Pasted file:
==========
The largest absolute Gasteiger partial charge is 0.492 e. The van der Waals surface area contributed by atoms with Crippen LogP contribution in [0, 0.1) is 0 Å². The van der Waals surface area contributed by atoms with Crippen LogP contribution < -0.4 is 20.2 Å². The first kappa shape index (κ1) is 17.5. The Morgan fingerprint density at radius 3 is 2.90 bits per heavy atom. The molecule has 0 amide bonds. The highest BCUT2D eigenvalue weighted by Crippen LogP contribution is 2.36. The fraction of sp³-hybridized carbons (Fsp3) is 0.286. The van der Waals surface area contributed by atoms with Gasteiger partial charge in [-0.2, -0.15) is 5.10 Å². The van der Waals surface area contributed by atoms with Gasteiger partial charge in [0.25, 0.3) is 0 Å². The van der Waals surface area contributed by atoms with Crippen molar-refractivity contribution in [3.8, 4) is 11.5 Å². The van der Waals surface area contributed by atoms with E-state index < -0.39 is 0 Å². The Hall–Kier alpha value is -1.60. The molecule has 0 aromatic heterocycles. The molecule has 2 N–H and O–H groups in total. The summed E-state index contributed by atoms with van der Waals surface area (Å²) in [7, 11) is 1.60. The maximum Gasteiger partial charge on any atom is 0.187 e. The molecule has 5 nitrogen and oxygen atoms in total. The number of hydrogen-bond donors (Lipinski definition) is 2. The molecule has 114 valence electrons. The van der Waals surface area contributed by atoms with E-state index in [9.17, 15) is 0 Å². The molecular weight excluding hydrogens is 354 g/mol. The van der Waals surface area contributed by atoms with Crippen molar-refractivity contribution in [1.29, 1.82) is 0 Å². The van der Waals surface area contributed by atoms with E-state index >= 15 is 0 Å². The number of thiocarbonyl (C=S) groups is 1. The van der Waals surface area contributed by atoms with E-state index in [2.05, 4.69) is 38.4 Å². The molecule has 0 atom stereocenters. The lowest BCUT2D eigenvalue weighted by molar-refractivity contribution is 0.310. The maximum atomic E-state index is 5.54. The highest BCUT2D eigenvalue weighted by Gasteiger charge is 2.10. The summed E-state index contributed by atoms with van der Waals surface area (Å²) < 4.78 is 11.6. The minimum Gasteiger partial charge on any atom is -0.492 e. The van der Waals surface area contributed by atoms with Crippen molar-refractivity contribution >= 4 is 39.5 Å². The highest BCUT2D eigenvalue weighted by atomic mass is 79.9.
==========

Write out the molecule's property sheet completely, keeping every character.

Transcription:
The largest absolute Gasteiger partial charge is 0.492 e. The van der Waals surface area contributed by atoms with Crippen LogP contribution in [0, 0.1) is 0 Å². The van der Waals surface area contributed by atoms with Crippen LogP contribution < -0.4 is 20.2 Å². The first kappa shape index (κ1) is 17.5. The Morgan fingerprint density at radius 3 is 2.90 bits per heavy atom. The molecule has 0 amide bonds. The highest BCUT2D eigenvalue weighted by Crippen LogP contribution is 2.36. The fraction of sp³-hybridized carbons (Fsp3) is 0.286. The van der Waals surface area contributed by atoms with Gasteiger partial charge in [-0.2, -0.15) is 5.10 Å². The van der Waals surface area contributed by atoms with Gasteiger partial charge in [0.25, 0.3) is 0 Å². The van der Waals surface area contributed by atoms with Crippen molar-refractivity contribution in [3.8, 4) is 11.5 Å². The van der Waals surface area contributed by atoms with E-state index < -0.39 is 0 Å². The Hall–Kier alpha value is -1.60. The molecule has 0 aromatic heterocycles. The molecule has 2 N–H and O–H groups in total. The summed E-state index contributed by atoms with van der Waals surface area (Å²) in [7, 11) is 1.60. The maximum Gasteiger partial charge on any atom is 0.187 e. The molecule has 5 nitrogen and oxygen atoms in total. The number of hydrogen-bond donors (Lipinski definition) is 2. The molecule has 114 valence electrons. The van der Waals surface area contributed by atoms with E-state index in [9.17, 15) is 0 Å². The molecular weight excluding hydrogens is 354 g/mol. The van der Waals surface area contributed by atoms with Crippen molar-refractivity contribution in [1.29, 1.82) is 0 Å². The van der Waals surface area contributed by atoms with E-state index >= 15 is 0 Å². The number of thiocarbonyl (C=S) groups is 1. The van der Waals surface area contributed by atoms with E-state index in [2.05, 4.69) is 38.4 Å². The molecule has 0 atom stereocenters. The lowest BCUT2D eigenvalue weighted by molar-refractivity contribution is 0.310. The maximum atomic E-state index is 5.54. The highest BCUT2D eigenvalue weighted by Gasteiger charge is 2.10. The summed E-state index contributed by atoms with van der Waals surface area (Å²) < 4.78 is 11.6. The minimum Gasteiger partial charge on any atom is -0.492 e. The van der Waals surface area contributed by atoms with Crippen molar-refractivity contribution >= 4 is 39.5 Å². The highest BCUT2D eigenvalue weighted by atomic mass is 79.9.